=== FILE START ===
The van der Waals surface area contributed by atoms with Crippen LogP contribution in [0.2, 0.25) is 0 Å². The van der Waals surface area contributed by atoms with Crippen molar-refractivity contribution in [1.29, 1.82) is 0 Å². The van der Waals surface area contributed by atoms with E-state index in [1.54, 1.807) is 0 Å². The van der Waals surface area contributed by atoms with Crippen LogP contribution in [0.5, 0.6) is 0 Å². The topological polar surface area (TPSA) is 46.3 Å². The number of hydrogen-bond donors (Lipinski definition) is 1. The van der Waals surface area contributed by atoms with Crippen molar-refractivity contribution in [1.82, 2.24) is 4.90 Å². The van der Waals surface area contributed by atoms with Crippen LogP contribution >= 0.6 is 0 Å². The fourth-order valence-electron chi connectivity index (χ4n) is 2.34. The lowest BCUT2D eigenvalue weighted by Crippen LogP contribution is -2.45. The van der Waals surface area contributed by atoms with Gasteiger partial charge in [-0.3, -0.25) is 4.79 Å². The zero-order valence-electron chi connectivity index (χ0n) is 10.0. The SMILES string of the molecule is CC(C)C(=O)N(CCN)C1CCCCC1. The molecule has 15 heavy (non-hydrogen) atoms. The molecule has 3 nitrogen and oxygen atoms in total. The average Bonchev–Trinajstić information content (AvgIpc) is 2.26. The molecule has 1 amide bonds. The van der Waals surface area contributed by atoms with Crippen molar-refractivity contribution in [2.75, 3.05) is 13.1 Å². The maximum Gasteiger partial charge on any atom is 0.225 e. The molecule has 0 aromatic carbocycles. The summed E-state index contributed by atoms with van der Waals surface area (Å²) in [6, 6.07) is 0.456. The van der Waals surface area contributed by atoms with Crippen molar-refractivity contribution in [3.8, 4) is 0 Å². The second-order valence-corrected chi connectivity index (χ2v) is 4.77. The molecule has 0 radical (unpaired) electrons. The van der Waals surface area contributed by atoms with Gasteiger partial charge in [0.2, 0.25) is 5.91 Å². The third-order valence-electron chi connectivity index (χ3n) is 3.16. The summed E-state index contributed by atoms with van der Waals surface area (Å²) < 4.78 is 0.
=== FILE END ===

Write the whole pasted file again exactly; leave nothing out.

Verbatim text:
The van der Waals surface area contributed by atoms with Crippen LogP contribution in [0.2, 0.25) is 0 Å². The van der Waals surface area contributed by atoms with Crippen molar-refractivity contribution in [1.29, 1.82) is 0 Å². The van der Waals surface area contributed by atoms with E-state index in [1.54, 1.807) is 0 Å². The van der Waals surface area contributed by atoms with Crippen LogP contribution in [0.5, 0.6) is 0 Å². The topological polar surface area (TPSA) is 46.3 Å². The number of hydrogen-bond donors (Lipinski definition) is 1. The van der Waals surface area contributed by atoms with Crippen molar-refractivity contribution in [1.82, 2.24) is 4.90 Å². The van der Waals surface area contributed by atoms with Crippen LogP contribution >= 0.6 is 0 Å². The fourth-order valence-electron chi connectivity index (χ4n) is 2.34. The lowest BCUT2D eigenvalue weighted by Crippen LogP contribution is -2.45. The van der Waals surface area contributed by atoms with Gasteiger partial charge in [-0.3, -0.25) is 4.79 Å². The zero-order valence-electron chi connectivity index (χ0n) is 10.0. The SMILES string of the molecule is CC(C)C(=O)N(CCN)C1CCCCC1. The molecule has 15 heavy (non-hydrogen) atoms. The molecule has 3 nitrogen and oxygen atoms in total. The average Bonchev–Trinajstić information content (AvgIpc) is 2.26. The molecule has 1 amide bonds. The van der Waals surface area contributed by atoms with Crippen molar-refractivity contribution in [2.75, 3.05) is 13.1 Å². The maximum Gasteiger partial charge on any atom is 0.225 e. The molecule has 0 aromatic carbocycles. The summed E-state index contributed by atoms with van der Waals surface area (Å²) in [6, 6.07) is 0.456. The van der Waals surface area contributed by atoms with Crippen molar-refractivity contribution in [3.8, 4) is 0 Å². The second-order valence-corrected chi connectivity index (χ2v) is 4.77. The molecule has 0 radical (unpaired) electrons. The van der Waals surface area contributed by atoms with Gasteiger partial charge in [0.2, 0.25) is 5.91 Å². The third-order valence-electron chi connectivity index (χ3n) is 3.16. The summed E-state index contributed by atoms with van der Waals surface area (Å²) < 4.78 is 0.